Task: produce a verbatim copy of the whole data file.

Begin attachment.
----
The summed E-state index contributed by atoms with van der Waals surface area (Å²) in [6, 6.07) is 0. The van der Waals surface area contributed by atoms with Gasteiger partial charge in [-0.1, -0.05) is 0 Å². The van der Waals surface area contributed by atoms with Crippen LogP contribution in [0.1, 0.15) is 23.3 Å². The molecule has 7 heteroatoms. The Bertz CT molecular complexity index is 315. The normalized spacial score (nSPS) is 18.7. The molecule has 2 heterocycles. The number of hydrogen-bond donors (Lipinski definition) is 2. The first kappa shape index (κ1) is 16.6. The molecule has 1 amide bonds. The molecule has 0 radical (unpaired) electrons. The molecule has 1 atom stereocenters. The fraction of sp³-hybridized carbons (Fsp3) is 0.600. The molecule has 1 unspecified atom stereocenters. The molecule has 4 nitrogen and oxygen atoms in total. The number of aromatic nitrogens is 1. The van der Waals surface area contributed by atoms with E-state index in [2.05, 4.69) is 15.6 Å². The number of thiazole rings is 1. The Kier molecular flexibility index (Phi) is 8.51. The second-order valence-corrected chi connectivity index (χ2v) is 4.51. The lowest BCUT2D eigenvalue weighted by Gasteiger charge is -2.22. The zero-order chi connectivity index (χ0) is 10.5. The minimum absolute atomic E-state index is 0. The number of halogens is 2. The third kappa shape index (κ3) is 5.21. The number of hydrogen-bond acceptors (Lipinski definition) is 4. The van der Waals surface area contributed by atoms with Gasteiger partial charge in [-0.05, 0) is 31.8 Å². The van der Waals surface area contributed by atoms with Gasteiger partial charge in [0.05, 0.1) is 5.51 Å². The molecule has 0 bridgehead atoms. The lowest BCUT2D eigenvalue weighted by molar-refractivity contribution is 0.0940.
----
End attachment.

The summed E-state index contributed by atoms with van der Waals surface area (Å²) in [6, 6.07) is 0. The van der Waals surface area contributed by atoms with Gasteiger partial charge in [-0.1, -0.05) is 0 Å². The van der Waals surface area contributed by atoms with Crippen LogP contribution in [0.1, 0.15) is 23.3 Å². The molecule has 7 heteroatoms. The Bertz CT molecular complexity index is 315. The normalized spacial score (nSPS) is 18.7. The molecule has 2 heterocycles. The number of hydrogen-bond donors (Lipinski definition) is 2. The first kappa shape index (κ1) is 16.6. The molecule has 1 amide bonds. The molecule has 0 radical (unpaired) electrons. The molecule has 1 atom stereocenters. The fraction of sp³-hybridized carbons (Fsp3) is 0.600. The molecule has 1 unspecified atom stereocenters. The molecule has 4 nitrogen and oxygen atoms in total. The number of aromatic nitrogens is 1. The van der Waals surface area contributed by atoms with E-state index in [2.05, 4.69) is 15.6 Å². The number of thiazole rings is 1. The Kier molecular flexibility index (Phi) is 8.51. The second-order valence-corrected chi connectivity index (χ2v) is 4.51. The lowest BCUT2D eigenvalue weighted by Gasteiger charge is -2.22. The zero-order chi connectivity index (χ0) is 10.5. The minimum absolute atomic E-state index is 0. The number of halogens is 2. The third kappa shape index (κ3) is 5.21. The number of hydrogen-bond acceptors (Lipinski definition) is 4. The van der Waals surface area contributed by atoms with Gasteiger partial charge in [-0.05, 0) is 31.8 Å². The van der Waals surface area contributed by atoms with Gasteiger partial charge in [0.05, 0.1) is 5.51 Å². The molecule has 0 bridgehead atoms. The lowest BCUT2D eigenvalue weighted by molar-refractivity contribution is 0.0940.